Bottom line: I’ve been offline now for two full days — and still don’t know if my blog will ever be live again.
Lesson Learned: Read the terms of service diligently, and scour forums to see if you can find out more about how quick a company is to take you offline without giving you a chance to correct your mistake.
3. If You’re a Business, Act Like It: That means investing in your business. After this debacle, I decided to have a professionally designed blog hosted on my own domain.
My business is at the point where my blog is an integral part of how I relate to my audience — hence, produce certain streams of revenue. Therefore, I can’t afford to break a Terms of Service rule, be taken offline with no clue as to what I did wrong, then wait for someone to get back to me.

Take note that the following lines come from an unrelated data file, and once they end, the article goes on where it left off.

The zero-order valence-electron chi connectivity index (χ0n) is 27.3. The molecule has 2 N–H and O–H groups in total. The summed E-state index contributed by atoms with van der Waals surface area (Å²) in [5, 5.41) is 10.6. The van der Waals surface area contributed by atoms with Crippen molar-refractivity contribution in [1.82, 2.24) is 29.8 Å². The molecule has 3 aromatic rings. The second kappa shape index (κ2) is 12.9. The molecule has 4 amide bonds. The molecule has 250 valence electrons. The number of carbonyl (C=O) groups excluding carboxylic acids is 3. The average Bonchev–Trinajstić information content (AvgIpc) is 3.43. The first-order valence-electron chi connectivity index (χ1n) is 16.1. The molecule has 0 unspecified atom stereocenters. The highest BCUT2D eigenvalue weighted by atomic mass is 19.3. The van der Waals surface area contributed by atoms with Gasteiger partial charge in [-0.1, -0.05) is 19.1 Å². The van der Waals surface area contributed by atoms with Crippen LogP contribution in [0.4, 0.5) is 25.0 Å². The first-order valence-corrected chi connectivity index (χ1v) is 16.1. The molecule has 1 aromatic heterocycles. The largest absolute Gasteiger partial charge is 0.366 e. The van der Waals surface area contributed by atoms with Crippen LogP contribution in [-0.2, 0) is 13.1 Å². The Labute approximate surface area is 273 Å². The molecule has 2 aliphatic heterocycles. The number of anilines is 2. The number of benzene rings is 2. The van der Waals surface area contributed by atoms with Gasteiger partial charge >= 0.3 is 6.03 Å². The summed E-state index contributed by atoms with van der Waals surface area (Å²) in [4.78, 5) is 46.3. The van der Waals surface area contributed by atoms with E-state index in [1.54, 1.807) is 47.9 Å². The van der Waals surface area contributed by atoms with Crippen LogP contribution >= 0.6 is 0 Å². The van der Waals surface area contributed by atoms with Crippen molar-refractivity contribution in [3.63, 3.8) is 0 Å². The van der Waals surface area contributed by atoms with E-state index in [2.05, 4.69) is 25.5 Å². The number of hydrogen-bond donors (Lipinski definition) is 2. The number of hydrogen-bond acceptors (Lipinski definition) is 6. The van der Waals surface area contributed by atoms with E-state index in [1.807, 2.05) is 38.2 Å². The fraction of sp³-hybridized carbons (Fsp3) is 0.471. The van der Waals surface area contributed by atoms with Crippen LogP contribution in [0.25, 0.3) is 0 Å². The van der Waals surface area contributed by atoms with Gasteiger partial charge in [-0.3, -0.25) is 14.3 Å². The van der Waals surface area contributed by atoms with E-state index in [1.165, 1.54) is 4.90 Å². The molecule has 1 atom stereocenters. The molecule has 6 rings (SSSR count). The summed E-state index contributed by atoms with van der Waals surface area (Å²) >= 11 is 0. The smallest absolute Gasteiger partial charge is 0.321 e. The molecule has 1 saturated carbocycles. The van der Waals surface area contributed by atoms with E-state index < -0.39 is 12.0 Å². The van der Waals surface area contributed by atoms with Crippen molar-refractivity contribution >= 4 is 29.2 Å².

Wordpress is a free blogging platform. So, I don’t blame them for not rushing to my rescue, so to speak. As an online freelance writing business though, my blog is crucial to ebook sales, my writing history, links to other sites and so on.
I blame myself for this mostly because I vacillated between going with another free blogging service or getting my own host. Trying to save a few dollars, I made the unwise choice.
Lesson Learned: Do it right the first time — especially if you can afford to (and I could have).
In short, if your blog is integral to successfully running your business, treat it like that and have it professionally designed and hosted on its own domain.
Two Things You Must Do to Hire a Professional to Design Your Blog